Grievance procedures are a means of dispute resolution that can be used to address complaints by employees against management or to settle disputes between a company and its suppliers, customers, or competitors. The best-known application of grievance procedures is as a formal process outlined in labor union contracts. "The term grievance as it appears in the written contract refers to a formal complaint by people who believe that they have been wronged by a management decision," Vida Gulbinas Scarpello, James Ledvinka, and Thomas J. Bergmann wrote in their book Human Resource Management: Environments and Functions. In fact, studies show that 95 percent of collective bargaining agreements include procedures for filing and resolving grievances between labor and management, usually through the process of arbitration.

But grievance procedures do not necessarily have to be so formal and elaborate. In small businesses, the procedures may consist of a few lines in an employee manual or the designation of a single ombudsman to deal with problems as they develop. Peer review of employee concerns is another popular way to address grievances. On the other hand, some larger companies may create an entire department dedicated to fielding complaints from employees or customers.

Whatever form they may take, grievance procedures are intended to allow companies to hear and resolve complaints in a timely and cost effective manner, before they result in litigation. Knowing that formal procedures are available often encourages employees to raise concerns or question company policies before major problems develop. It also tends to makes managers less likely to ignore problems, because they know that upper management may become involved through the grievance process. In union settings, grievance procedures help protect employees against arbitrary decisions of management regarding discipline, discharge, promotions, or benefits. They also provide labor unions and employers with a formal process for enforcing the provisions of their contracts.

Although having grievance procedures in place is important in both unionized and non-unionized settings, companies must support their written policies with consistent actions if they hope to maintain good employee relations. "To make the grievance procedure work, management and the union have to approach it with the attitude that it serves the mutual interests of management, employees, and the union," Scarpello, Ledvinka, and Bergmann wrote. "An effective grievance procedure helps management discover and correct problems in operations before they cause serious trouble. It provides a vehicle through which employees and the union can communicate their concerns to upper management."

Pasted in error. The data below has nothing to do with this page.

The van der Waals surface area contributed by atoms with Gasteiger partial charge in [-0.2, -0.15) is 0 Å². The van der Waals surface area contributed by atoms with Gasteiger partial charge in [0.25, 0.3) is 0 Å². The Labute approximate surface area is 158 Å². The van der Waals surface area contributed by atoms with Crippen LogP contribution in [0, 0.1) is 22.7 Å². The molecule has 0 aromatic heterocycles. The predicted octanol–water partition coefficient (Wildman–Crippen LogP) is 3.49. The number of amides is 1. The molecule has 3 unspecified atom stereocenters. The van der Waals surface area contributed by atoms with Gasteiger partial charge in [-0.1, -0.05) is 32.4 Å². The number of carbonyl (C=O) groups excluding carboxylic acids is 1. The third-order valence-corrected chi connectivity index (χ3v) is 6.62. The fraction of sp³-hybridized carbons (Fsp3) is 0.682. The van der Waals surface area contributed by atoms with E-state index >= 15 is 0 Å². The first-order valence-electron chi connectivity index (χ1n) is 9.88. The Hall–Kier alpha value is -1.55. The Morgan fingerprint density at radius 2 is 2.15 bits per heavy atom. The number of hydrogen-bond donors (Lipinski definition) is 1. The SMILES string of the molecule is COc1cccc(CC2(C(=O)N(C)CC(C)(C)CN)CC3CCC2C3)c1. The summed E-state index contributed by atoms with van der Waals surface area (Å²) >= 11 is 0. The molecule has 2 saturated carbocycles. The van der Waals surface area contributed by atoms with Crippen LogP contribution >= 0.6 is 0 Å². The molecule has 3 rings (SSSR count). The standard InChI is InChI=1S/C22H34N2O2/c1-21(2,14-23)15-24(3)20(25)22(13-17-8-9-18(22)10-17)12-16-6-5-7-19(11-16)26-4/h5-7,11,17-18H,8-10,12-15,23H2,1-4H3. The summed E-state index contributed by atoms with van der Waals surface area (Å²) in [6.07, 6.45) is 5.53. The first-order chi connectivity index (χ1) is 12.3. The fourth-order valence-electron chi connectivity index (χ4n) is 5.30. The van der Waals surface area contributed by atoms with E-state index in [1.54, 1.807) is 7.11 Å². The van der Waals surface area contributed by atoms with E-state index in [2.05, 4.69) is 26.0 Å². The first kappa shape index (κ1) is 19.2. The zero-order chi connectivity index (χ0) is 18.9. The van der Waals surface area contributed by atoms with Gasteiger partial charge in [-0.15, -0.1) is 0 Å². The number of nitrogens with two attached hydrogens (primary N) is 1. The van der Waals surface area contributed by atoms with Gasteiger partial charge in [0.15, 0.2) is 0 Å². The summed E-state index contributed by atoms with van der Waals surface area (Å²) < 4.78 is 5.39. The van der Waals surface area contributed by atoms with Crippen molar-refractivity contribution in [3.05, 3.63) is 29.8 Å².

For grievance procedures to be effective, both parties should view them as a positive force that facilitates the open discussion of issues. In some cases, the settling of grievances becomes a sort of scorecard that reinforces an "us versus them" mentality between labor and management. In other cases, employees are hesitant to use the grievance process out of fear of recrimination. Some studies have shown that employees who raise grievances tend to have lower performance evaluations, promotion rates, and work attendance afterwards. This suggests that some employers may retaliate against employees who raise complaints. It is vital that a company's grievance procedures include steps to prevent a backlash against those who choose to use them.


In a union environment, a typical grievance procedure begins with an employee presenting a problem to his or her immediate supervisor within a certain time period after the offending event has occurred. The supervisor then has a set amount of time to either respond or send the grievance on to be addressed by the head of the department. At this point, a union representative enters the negotiations on behalf of the employee. If the situation is still not resolved, the grievance continues up the chain of command to the plant manager and the president of the local union. If the labor union fails to follow the procedures at any point, the contract usually specifies that it must drop the grievance. Conversely, the company is usually obligated to resolve the grievance in the employee's favor if management fails to follow the procedures outlined in the collective bargaining agreement.

If the situation still cannot be resolved, the final step in the grievance process is for both parties to present their side to an arbitrator. The arbitrator's role is to determine the rights of both parties under the labor agreement, and his or her decision is usually final. The labor contract generally specifies the type of arbitrator used, the method of selecting the arbitrator, the scope of the arbitrator's authority, and the arrangements for the arbitrator's payment. A potential intermediate step involves presenting the grievance to a mediator, whose job is to help the parties solve their own differences before they reach the formal arbitration phase. Mediation is usually less time consuming and expensive than arbitration. In addition, the mediator may be able to teach the two parties dispute resolution skills that may be helpful in solving future problems.


Lewin, David, and Richard B. Peterson. "Behavioral Outcomes of Grievance Activity." Industrial Relations. October 1999.

"Reducing the Risk of Litigation." Providence Business News. October 18, 1999.

Reeves, T. Zane. "The Use of Employee-Based Grievance Systems." Review of Public Personnel Administration. Summer 1995.

Rollinson, Derek J. "Supervisor and Manager Approaches to Handling Discipline and Grievance." Personnel Review. December 2000.

Scarpello, Vida Gulbinas, James Ledvinka, and Thomas J. Bergmann. Human Resource Management: Environments and Functions. South-Western, 1995.

SEE ALSO: Alternative Dispute Resolution ; Labor Unions and Small Business

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